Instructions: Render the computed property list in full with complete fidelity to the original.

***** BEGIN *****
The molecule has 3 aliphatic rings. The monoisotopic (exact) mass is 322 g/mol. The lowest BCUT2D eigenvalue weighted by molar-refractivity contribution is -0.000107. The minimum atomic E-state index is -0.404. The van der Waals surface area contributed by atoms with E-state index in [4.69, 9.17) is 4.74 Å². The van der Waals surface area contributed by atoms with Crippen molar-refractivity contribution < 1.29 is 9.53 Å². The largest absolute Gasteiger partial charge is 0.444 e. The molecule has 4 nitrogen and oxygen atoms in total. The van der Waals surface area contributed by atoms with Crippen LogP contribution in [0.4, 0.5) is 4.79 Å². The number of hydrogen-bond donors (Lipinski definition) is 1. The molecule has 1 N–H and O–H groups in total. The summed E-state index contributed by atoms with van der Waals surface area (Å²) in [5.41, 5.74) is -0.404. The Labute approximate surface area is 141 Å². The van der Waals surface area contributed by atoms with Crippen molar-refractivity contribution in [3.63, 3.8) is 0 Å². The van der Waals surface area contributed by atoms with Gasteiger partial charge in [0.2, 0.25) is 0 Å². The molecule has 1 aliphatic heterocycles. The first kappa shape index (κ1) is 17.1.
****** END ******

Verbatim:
The molecule has 3 aliphatic rings. The monoisotopic (exact) mass is 322 g/mol. The lowest BCUT2D eigenvalue weighted by molar-refractivity contribution is -0.000107. The minimum atomic E-state index is -0.404. The van der Waals surface area contributed by atoms with E-state index in [4.69, 9.17) is 4.74 Å². The van der Waals surface area contributed by atoms with Crippen molar-refractivity contribution < 1.29 is 9.53 Å². The largest absolute Gasteiger partial charge is 0.444 e. The molecule has 4 nitrogen and oxygen atoms in total. The van der Waals surface area contributed by atoms with Crippen LogP contribution in [0.4, 0.5) is 4.79 Å². The number of hydrogen-bond donors (Lipinski definition) is 1. The molecule has 1 N–H and O–H groups in total. The summed E-state index contributed by atoms with van der Waals surface area (Å²) in [5.41, 5.74) is -0.404. The Labute approximate surface area is 141 Å². The van der Waals surface area contributed by atoms with Crippen molar-refractivity contribution in [3.63, 3.8) is 0 Å². The van der Waals surface area contributed by atoms with Gasteiger partial charge in [0.2, 0.25) is 0 Å². The molecule has 1 aliphatic heterocycles. The first kappa shape index (κ1) is 17.1.